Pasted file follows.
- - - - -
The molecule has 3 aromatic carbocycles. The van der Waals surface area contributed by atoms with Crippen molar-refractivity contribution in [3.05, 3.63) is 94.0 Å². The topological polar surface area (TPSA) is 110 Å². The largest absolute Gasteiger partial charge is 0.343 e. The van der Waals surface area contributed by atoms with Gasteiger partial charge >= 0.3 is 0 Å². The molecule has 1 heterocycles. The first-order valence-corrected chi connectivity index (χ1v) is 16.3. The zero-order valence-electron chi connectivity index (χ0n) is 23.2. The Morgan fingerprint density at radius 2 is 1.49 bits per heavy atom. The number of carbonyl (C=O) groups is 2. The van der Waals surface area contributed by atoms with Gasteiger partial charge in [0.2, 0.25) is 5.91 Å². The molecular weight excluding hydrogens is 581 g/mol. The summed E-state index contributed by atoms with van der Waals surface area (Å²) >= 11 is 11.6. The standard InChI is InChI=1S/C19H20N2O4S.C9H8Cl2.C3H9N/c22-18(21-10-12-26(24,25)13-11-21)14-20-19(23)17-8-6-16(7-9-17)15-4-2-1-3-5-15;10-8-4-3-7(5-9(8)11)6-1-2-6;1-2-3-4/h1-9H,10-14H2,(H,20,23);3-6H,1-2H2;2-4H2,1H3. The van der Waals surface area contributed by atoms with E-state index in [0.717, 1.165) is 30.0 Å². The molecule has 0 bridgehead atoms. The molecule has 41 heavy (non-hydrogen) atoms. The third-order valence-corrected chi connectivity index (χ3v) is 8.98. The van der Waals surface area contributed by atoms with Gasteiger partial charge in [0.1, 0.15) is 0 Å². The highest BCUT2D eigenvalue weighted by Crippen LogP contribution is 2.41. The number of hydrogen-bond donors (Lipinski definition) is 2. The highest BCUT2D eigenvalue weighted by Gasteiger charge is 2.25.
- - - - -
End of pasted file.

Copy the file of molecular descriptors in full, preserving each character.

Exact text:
The molecule has 3 aromatic carbocycles. The van der Waals surface area contributed by atoms with Crippen molar-refractivity contribution in [3.05, 3.63) is 94.0 Å². The topological polar surface area (TPSA) is 110 Å². The largest absolute Gasteiger partial charge is 0.343 e. The van der Waals surface area contributed by atoms with Gasteiger partial charge >= 0.3 is 0 Å². The molecule has 1 heterocycles. The first-order valence-corrected chi connectivity index (χ1v) is 16.3. The zero-order valence-electron chi connectivity index (χ0n) is 23.2. The Morgan fingerprint density at radius 2 is 1.49 bits per heavy atom. The number of carbonyl (C=O) groups is 2. The van der Waals surface area contributed by atoms with Gasteiger partial charge in [0.2, 0.25) is 5.91 Å². The molecular weight excluding hydrogens is 581 g/mol. The summed E-state index contributed by atoms with van der Waals surface area (Å²) >= 11 is 11.6. The standard InChI is InChI=1S/C19H20N2O4S.C9H8Cl2.C3H9N/c22-18(21-10-12-26(24,25)13-11-21)14-20-19(23)17-8-6-16(7-9-17)15-4-2-1-3-5-15;10-8-4-3-7(5-9(8)11)6-1-2-6;1-2-3-4/h1-9H,10-14H2,(H,20,23);3-6H,1-2H2;2-4H2,1H3. The van der Waals surface area contributed by atoms with E-state index in [0.717, 1.165) is 30.0 Å². The molecule has 0 bridgehead atoms. The molecule has 41 heavy (non-hydrogen) atoms. The third-order valence-corrected chi connectivity index (χ3v) is 8.98. The van der Waals surface area contributed by atoms with Gasteiger partial charge in [0.1, 0.15) is 0 Å². The highest BCUT2D eigenvalue weighted by Crippen LogP contribution is 2.41. The number of hydrogen-bond donors (Lipinski definition) is 2. The highest BCUT2D eigenvalue weighted by Gasteiger charge is 2.25.